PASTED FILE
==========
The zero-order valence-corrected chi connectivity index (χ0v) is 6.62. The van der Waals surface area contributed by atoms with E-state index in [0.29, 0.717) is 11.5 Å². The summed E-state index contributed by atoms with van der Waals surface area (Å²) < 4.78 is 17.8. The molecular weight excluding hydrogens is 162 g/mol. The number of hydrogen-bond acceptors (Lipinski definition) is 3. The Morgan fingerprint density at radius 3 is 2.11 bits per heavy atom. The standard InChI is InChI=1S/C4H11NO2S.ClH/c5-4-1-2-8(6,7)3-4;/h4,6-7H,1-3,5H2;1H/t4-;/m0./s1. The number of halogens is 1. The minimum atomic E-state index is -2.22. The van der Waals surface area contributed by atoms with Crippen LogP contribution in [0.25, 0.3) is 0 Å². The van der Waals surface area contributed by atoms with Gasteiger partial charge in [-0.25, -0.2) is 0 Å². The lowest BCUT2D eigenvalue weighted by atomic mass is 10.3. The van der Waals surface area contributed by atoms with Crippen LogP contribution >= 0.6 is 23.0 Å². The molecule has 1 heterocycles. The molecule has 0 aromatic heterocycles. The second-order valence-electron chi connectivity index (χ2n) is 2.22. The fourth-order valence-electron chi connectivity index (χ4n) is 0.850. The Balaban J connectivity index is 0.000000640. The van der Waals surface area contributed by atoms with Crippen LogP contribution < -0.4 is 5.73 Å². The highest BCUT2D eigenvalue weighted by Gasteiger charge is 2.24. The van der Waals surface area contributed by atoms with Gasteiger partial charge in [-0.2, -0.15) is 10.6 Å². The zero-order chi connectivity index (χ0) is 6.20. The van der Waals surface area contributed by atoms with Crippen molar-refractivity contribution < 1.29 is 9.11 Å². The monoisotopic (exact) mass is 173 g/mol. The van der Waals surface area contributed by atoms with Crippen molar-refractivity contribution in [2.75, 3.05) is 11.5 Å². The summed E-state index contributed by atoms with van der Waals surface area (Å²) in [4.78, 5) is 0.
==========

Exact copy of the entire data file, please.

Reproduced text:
The zero-order valence-corrected chi connectivity index (χ0v) is 6.62. The van der Waals surface area contributed by atoms with E-state index in [0.29, 0.717) is 11.5 Å². The summed E-state index contributed by atoms with van der Waals surface area (Å²) < 4.78 is 17.8. The molecular weight excluding hydrogens is 162 g/mol. The number of hydrogen-bond acceptors (Lipinski definition) is 3. The Morgan fingerprint density at radius 3 is 2.11 bits per heavy atom. The standard InChI is InChI=1S/C4H11NO2S.ClH/c5-4-1-2-8(6,7)3-4;/h4,6-7H,1-3,5H2;1H/t4-;/m0./s1. The number of halogens is 1. The minimum atomic E-state index is -2.22. The van der Waals surface area contributed by atoms with Crippen LogP contribution in [0.25, 0.3) is 0 Å². The van der Waals surface area contributed by atoms with Gasteiger partial charge in [-0.25, -0.2) is 0 Å². The lowest BCUT2D eigenvalue weighted by atomic mass is 10.3. The van der Waals surface area contributed by atoms with Crippen LogP contribution >= 0.6 is 23.0 Å². The molecule has 1 heterocycles. The molecule has 0 aromatic heterocycles. The second-order valence-electron chi connectivity index (χ2n) is 2.22. The fourth-order valence-electron chi connectivity index (χ4n) is 0.850. The Balaban J connectivity index is 0.000000640. The van der Waals surface area contributed by atoms with Crippen LogP contribution < -0.4 is 5.73 Å². The highest BCUT2D eigenvalue weighted by Gasteiger charge is 2.24. The van der Waals surface area contributed by atoms with Gasteiger partial charge in [-0.2, -0.15) is 10.6 Å². The zero-order chi connectivity index (χ0) is 6.20. The van der Waals surface area contributed by atoms with Crippen molar-refractivity contribution < 1.29 is 9.11 Å². The monoisotopic (exact) mass is 173 g/mol. The van der Waals surface area contributed by atoms with Crippen molar-refractivity contribution in [2.75, 3.05) is 11.5 Å². The summed E-state index contributed by atoms with van der Waals surface area (Å²) in [4.78, 5) is 0.